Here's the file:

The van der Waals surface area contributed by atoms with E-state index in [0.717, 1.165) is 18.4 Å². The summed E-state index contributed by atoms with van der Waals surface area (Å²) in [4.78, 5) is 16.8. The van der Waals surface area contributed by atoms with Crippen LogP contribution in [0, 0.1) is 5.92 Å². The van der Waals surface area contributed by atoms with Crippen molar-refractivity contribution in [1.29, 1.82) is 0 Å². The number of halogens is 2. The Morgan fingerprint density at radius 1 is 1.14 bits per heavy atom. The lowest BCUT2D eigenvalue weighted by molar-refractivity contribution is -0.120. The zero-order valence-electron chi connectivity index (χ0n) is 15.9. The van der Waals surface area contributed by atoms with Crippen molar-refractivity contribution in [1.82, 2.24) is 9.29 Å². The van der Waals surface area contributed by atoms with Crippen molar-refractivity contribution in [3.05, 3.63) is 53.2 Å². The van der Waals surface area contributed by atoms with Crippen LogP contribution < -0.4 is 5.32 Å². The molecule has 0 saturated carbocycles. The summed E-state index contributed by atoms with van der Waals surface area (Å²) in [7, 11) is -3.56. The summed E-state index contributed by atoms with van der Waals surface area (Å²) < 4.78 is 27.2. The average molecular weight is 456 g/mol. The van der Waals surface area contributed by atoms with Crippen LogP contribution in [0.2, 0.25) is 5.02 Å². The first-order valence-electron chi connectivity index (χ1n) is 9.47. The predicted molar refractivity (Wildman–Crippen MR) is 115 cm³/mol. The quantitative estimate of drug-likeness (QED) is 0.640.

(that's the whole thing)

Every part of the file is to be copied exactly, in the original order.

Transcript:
The van der Waals surface area contributed by atoms with E-state index in [0.717, 1.165) is 18.4 Å². The summed E-state index contributed by atoms with van der Waals surface area (Å²) in [4.78, 5) is 16.8. The van der Waals surface area contributed by atoms with Crippen LogP contribution in [0, 0.1) is 5.92 Å². The van der Waals surface area contributed by atoms with Crippen molar-refractivity contribution in [1.29, 1.82) is 0 Å². The number of halogens is 2. The Morgan fingerprint density at radius 1 is 1.14 bits per heavy atom. The lowest BCUT2D eigenvalue weighted by molar-refractivity contribution is -0.120. The zero-order valence-electron chi connectivity index (χ0n) is 15.9. The van der Waals surface area contributed by atoms with Crippen molar-refractivity contribution in [1.82, 2.24) is 9.29 Å². The van der Waals surface area contributed by atoms with Crippen molar-refractivity contribution in [3.05, 3.63) is 53.2 Å². The van der Waals surface area contributed by atoms with Crippen LogP contribution < -0.4 is 5.32 Å². The molecule has 0 saturated carbocycles. The summed E-state index contributed by atoms with van der Waals surface area (Å²) in [7, 11) is -3.56. The summed E-state index contributed by atoms with van der Waals surface area (Å²) < 4.78 is 27.2. The average molecular weight is 456 g/mol. The van der Waals surface area contributed by atoms with Crippen LogP contribution in [0.2, 0.25) is 5.02 Å². The first-order valence-electron chi connectivity index (χ1n) is 9.47. The predicted molar refractivity (Wildman–Crippen MR) is 115 cm³/mol. The quantitative estimate of drug-likeness (QED) is 0.640.